(Monday mornings), where top harvests fetch as much as €1000 per kilogram, and the aromatic tubers are weighed out on scales around the town market hall.

The art of truffle hunting is a matter of luck, judgment and hard-earned experience, with specially trained dogs (and sometimes pigs) helping in the search. You can book in with expert Edouard Aynaud at Truffière de Péchalifour, just north of St-Cyprien, to tour his truffières (truffle-growing areas) and try the rarefied fungi over a picnic lunch.

Boating on the Dordogne River at the Château Beynac © Rolf E Staerk / Shutterstock

Things to do when you’ve had your fill

Historic castles Don’t miss the Dordogne’s beautifully situated thousand-year-old fortresses such as Château de Beynac and Château de Castelnaud, which were set up in strategic opposition across the emerald-green Dordogne River. Nearby you can tour famous entertainer Josephine Baker’s grand home at Château des Milandes.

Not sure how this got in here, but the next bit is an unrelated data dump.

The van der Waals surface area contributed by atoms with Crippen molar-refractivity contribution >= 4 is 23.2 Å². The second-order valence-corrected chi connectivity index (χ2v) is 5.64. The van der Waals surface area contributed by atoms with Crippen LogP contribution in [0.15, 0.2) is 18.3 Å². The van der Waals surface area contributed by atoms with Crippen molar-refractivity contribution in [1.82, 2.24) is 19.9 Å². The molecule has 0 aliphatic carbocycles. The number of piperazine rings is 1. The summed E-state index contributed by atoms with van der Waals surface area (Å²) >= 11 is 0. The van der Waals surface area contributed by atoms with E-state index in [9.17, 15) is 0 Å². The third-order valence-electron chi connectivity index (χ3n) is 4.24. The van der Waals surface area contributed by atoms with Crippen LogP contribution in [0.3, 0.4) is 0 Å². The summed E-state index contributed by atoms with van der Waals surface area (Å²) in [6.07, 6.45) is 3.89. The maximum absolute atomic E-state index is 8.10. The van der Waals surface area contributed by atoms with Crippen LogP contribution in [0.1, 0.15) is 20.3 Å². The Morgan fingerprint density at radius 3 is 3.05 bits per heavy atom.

Vézère Valley cave art North of the Dordogne, the placid Vézère River winds through lush meadows, creating a tiny valley flanked by limestone cliffs which conceal dozens of subterranean caverns world-famous for wonderfully preserved prehistoric sites. Inside, the incredible cave paintings, engravings and sculptures comprise the highest concentration of Stone Age art found in Europe. Mostly created by Cro-Magnon people between approximately 15,000 BC and 10,000 BC, primary sites surround the town of Les Eyzies-de-Tayac-Sireuil with its brilliant Musée National de Préhistoire
. Top caves include Grotte de Font de Gaume, Grotte des Combarelles, Grotte de Rouffignac
 and Lascaux II (the last of which is a reconstruction of the magnificent original Lascaux cave, now closed to the public).

Boating the rivers of the Dordogne One of the best ways to explore the gorgeous scenery of the Dordogne is aboard a gabarre, a flat-bottomed wooden boat used to transport freight along the rivers of the Périgord. From April to October, traditional gabarres cruise from Bergerac, Brantôme, Beaulieu-sur-Dordogne and La Roque Gageac. La Roque Gageac’s operators include Gabarres CaminadeGabarres Norbert and Gabarres de Beynac. To burn off some of 
the calories acquired 
on your trip, companies also rent out canoes and kayaks. In La Roque Gageac, try Canoë Vacances and in Les Eyzies, Canoës Vallée Vézère.